We employed research methods proposed by Burt (1992) to calculate the number of structural holes in co-author networks. Using matrix data of the co-author network, we adopted Ucinet 6 social network analysis software to calculate structural holes index of each team network.
Team Knowledge Creation
We adapted quality and quantity as two criteria for the evaluation of team knowledge creation. We used the journal’s impact factors of each publication to assess quality. For quantity, we used the total number of papers published. Then we calculate the impact factors for all of the articles published to evaluate team knowledge creation. The journal impact factors considered were the values reported for the publication year of each study. McFadyen et al. (2009) also used impact factor of journals to access knowledge creation.
To control differences in scholars’ genders (male = “0,” female = “1”) and knowledge, we included gender, years after gaining Ph.Ds., the ratios of first authored and last authored publications as control variables. Besides, as tie strength (the interactive frequency between two actors; Granovetter, 1983) is a variable which is similar to tie stability, we control the tie strength of network members to differentiate the influence of tie strength and tie stability on team knowledge creation.
Table 1 presents the mean, standard deviation and correlation coefficients for each variable. It shows that among the scholars, the average number of years after gaining a Ph.D. was 17.53 years, and 71% of those scholars were male. Besides, tie strength was positively related to tie stability (r = 0.45, p < 0.01), and tie stability had positive correlation with team knowledge creation (r = 0.27, p < 0.01), structural holes displayed a strong negative correlation with team knowledge creation (r = 0.27 = -0.60, p < 0.01). These result preliminarily supported our hypothesis 2.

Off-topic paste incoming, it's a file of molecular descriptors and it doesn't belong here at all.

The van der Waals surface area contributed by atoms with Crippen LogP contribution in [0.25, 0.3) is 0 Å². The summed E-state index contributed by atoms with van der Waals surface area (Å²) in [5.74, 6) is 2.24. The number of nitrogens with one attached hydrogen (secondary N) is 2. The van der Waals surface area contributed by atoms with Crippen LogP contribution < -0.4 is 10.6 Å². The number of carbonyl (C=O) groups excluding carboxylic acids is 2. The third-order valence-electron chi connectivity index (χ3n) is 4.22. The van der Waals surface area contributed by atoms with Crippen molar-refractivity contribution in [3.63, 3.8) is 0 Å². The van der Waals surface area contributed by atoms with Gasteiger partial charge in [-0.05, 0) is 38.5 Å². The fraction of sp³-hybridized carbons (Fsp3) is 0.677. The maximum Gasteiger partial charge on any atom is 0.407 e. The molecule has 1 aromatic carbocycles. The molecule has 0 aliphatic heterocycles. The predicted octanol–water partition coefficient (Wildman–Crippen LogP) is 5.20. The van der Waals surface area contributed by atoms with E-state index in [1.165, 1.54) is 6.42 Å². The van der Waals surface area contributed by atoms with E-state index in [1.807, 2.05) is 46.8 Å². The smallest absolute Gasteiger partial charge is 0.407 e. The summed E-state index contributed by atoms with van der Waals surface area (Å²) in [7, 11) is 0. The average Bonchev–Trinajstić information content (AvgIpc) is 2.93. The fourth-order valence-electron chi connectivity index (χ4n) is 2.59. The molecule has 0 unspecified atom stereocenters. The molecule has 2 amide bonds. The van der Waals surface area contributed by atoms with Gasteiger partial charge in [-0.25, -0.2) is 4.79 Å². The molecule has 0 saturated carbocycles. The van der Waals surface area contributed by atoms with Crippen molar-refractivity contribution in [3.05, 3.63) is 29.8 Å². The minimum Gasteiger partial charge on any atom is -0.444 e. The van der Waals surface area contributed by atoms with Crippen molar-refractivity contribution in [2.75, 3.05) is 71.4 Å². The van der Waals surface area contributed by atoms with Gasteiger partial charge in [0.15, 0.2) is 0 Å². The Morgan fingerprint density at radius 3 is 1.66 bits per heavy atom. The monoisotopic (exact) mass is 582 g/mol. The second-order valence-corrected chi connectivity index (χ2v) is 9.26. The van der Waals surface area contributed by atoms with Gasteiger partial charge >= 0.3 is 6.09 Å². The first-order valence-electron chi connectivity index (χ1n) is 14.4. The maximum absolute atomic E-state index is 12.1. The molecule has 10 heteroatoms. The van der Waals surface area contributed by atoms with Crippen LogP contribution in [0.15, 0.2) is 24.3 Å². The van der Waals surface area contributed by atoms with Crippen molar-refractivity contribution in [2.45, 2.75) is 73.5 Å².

Table 1 shows that the mean of “years after gaining Ph.D.” is 17.53, and the mean of “team knowledge creation” was 12.61, which were far larger than the average mean of other control variables and independent variables. In order to reduce the bias of estimation, we first used logarithm to address “years after gaining Ph.D.” to diminish difference in mean, and then ran negative binomial regressions to analyze the data. Before the analysis, we standardized all independent variables in case of multicollinearity. In the following step, we entered all control variables and added tie stability and its quadratic term into the model to examine hypothesis 1. Then we added structural hole to examine hypothesis 2. To test hypotheses, we further added interaction terms of structural holes and tie stability into the model. Detailed results of the negative binomial regression are reported in Table 2.